According to the recent article in the NY Time (What Is It About 20-Somethings?), which will appear in the print edition of the Sunday Magazine, I’m an “Emerging Adult.” This piece seems to define an actual adult as someone who is able to support themselves financially, lives with their spouse and has children. Assets which, the author claims, many 20-somethings today have yet to acquire. That might be true, but I also know several 30, 40, and even 50-somethings who don’t hit all of those definitions of adulthood — either by choice, a side effect of the recession, or because the government won’t recognize their spouse, legally.

In a recession, everyone is in a state of flux, but it’s recognized as a case of arrested development in 20-somethings because we have the least to lose and won’t be able to gain much until the recession is over. When you’re close to the bottom rung to begin with, your only choice is most people’s last resort … moving back in with your parents or receiving some financial assistance from them. I do agree with the author’s findings when it comes to life partners and having kids, people are waiting longer. Half of all 20-somethings come from single parent or second marriage homes, thus, waiting a little longer to be certain you’ve right partner is worth it. Having kids later also allows both relationship and career to have a solid foundation.

The issue I took with the article was the word, “emerging.” Anyone who can vote, is old enough to buy a weapon, operate a car, pay taxes or serve in the military is an adult. We’re contributing to society, to the government, to the protection of this country and now we’re being belittled with this new adjective.

To add further insult, many of the over 600 comments on the piece say it’s the fault of our parents and their “helicopter” parenting — over-parenting their off-spring. Some of the comments also mentioned the state of the economy, but there’s another factor no one’s really commenting on, it’s the state of the salary and job positions of 20-somethings. Even before the economy took a downturn, I didn’t know too many 20-somethings who were paid a salary commensurate with their experience. Similarly, I didn’t know that many people who had receive a promotion in their position, despite having worked at it for at least 2-4 years. Some of them even spent a year or two after college working for free, as interns.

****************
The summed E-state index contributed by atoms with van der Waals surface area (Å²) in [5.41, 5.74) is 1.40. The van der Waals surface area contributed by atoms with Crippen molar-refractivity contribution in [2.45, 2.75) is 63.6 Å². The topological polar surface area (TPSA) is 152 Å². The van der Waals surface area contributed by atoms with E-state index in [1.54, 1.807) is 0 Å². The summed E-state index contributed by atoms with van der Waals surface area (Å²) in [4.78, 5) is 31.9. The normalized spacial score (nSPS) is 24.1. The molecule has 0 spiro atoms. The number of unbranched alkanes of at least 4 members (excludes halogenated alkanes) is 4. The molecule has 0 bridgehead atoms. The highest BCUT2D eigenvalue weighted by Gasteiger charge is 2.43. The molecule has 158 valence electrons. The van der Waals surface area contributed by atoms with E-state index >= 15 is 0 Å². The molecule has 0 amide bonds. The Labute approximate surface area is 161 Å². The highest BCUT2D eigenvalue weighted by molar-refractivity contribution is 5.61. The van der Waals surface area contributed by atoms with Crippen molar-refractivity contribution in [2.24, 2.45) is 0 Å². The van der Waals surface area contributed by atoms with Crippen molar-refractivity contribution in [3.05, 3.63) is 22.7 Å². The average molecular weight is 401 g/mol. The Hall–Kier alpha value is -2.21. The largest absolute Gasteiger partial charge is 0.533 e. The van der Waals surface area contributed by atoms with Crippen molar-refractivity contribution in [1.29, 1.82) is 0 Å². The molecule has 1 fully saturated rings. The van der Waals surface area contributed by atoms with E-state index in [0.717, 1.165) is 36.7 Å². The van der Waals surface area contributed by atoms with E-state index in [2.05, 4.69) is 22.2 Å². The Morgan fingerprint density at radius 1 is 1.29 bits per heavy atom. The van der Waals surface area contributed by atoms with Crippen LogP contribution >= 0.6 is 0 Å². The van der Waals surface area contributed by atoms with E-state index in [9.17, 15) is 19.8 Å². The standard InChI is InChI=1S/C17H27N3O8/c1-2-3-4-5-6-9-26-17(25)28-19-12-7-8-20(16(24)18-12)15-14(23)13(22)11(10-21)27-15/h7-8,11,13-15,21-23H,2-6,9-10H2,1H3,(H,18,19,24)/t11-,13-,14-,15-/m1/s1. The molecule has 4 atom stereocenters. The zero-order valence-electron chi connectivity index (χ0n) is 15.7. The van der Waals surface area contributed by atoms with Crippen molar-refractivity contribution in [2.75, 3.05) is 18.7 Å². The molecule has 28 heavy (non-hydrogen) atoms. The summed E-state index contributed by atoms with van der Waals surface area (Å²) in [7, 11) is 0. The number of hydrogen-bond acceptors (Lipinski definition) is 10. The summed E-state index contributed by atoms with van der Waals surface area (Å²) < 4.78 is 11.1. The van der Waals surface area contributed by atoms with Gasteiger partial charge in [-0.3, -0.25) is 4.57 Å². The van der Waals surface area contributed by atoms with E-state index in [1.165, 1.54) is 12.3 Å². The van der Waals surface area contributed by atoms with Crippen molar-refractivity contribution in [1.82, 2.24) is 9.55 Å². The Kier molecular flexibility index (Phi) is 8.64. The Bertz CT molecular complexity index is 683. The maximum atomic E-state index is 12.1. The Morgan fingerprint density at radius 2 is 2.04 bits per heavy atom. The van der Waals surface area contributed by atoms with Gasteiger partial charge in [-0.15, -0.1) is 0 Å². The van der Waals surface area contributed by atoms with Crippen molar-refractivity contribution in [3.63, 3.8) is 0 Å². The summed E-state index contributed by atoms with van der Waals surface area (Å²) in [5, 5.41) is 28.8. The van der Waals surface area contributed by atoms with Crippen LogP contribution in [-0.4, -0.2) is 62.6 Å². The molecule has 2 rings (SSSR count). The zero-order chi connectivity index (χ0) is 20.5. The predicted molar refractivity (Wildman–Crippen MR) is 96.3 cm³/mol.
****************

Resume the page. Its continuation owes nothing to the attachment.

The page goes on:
I ran some numbers of my own and discovered the following, which I posted in the comments of the NY Times article:

My mother made $55,000 (plus a good health insurance policy) in 1981, when she was 28 years old. This was after graduating from a 2-year Associate’s degree program at an upstate New York community college. She also paid around $500/month for her apartment in the Bronx.

In 2009, At age 28, I was making $2k less than her 1981 salary, plus I had to pay for my own health insurance policy, as my job didn’t have any sort of coverage or group plan. I graduated with a B.S. degree from a 4-year, private liberal arts college in upstate New York. I pay over 2k for my apartment in Manhattan.

What’s wrong with this picture (besides my being crazy for paying that rent)? The only thing that inflated in 28 years was the housing cost, not the salary. Why is that? Are 20-somethings not considered good workers? Are we not taken seriously in the workplace? Is it because we’re seen as emerging? I think the answer to all of these questions is, YES. Because our parents (and grandparents) are still running the companies and corporations we’re employed by; because people are living longer and not retiring; because they need the money, too. Perhaps we all want too much in/out of our lives.

The questions and example laid out above are what we really should be talkingabout in this country. Forget about CT scans of the 20-year-old brain. I know what makes us tick: money, passion, love, and the ability to provide for ourselves. What we’re really lacking is the opportunity to go from a so-called state of emerging to full-out adults. For the government to allow us to marry whomever we love, for us to pursue our passions, to not jump into relationships too quickly, to not be badgered for choosing not to have children right away, especially if we can’t afford it; and to be taken seriously. Our idea of work is different from the traditional jobs our parents are used to because of the economy and emerging technologies. These innovations and set backs have forces us to make a career out of anything and everything we can — it’s just a matter of choosing what works best for the individual. The other factor we have to keep in mind is, work and life are one and the same in today’s world, so we have to love what we do because we’re always doing it.

What is it about 20-somethings? A lot, really. The world is changing and our lives are unfolding in a different order, perhaps a little slower than our predecessors, but we are no less important and no less adult because of it.